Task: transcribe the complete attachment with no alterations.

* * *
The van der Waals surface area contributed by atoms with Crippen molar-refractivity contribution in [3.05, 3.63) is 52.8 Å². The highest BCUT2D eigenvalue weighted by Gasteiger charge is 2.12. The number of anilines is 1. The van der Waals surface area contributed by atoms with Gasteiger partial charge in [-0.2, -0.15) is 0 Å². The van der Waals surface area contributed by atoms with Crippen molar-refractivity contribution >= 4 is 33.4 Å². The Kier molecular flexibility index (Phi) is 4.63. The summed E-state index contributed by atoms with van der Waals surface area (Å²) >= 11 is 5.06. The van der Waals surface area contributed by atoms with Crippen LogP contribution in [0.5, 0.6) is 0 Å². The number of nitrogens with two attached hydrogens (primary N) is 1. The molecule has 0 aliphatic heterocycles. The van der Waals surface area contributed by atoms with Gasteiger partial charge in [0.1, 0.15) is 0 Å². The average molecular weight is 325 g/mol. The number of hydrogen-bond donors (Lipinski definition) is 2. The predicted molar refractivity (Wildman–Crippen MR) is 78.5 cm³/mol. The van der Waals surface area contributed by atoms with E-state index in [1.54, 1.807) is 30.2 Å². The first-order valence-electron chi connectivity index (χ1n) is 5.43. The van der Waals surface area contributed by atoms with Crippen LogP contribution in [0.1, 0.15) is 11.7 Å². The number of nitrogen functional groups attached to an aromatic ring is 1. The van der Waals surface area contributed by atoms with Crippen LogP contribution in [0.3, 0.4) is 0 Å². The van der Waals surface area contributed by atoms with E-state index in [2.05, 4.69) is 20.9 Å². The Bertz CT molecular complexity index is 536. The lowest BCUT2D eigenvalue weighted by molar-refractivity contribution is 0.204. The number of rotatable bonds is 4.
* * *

The van der Waals surface area contributed by atoms with Crippen molar-refractivity contribution in [3.05, 3.63) is 52.8 Å². The highest BCUT2D eigenvalue weighted by Gasteiger charge is 2.12. The number of anilines is 1. The van der Waals surface area contributed by atoms with Gasteiger partial charge in [-0.2, -0.15) is 0 Å². The van der Waals surface area contributed by atoms with Crippen molar-refractivity contribution >= 4 is 33.4 Å². The Kier molecular flexibility index (Phi) is 4.63. The summed E-state index contributed by atoms with van der Waals surface area (Å²) >= 11 is 5.06. The van der Waals surface area contributed by atoms with Crippen LogP contribution in [0.5, 0.6) is 0 Å². The number of nitrogens with two attached hydrogens (primary N) is 1. The molecule has 0 aliphatic heterocycles. The van der Waals surface area contributed by atoms with Gasteiger partial charge in [0.1, 0.15) is 0 Å². The average molecular weight is 325 g/mol. The number of hydrogen-bond donors (Lipinski definition) is 2. The predicted molar refractivity (Wildman–Crippen MR) is 78.5 cm³/mol. The van der Waals surface area contributed by atoms with E-state index in [1.54, 1.807) is 30.2 Å². The first-order valence-electron chi connectivity index (χ1n) is 5.43. The van der Waals surface area contributed by atoms with Crippen LogP contribution in [0.1, 0.15) is 11.7 Å². The number of nitrogen functional groups attached to an aromatic ring is 1. The van der Waals surface area contributed by atoms with Crippen LogP contribution in [0.3, 0.4) is 0 Å². The van der Waals surface area contributed by atoms with E-state index in [2.05, 4.69) is 20.9 Å². The Bertz CT molecular complexity index is 536. The lowest BCUT2D eigenvalue weighted by molar-refractivity contribution is 0.204. The number of rotatable bonds is 4.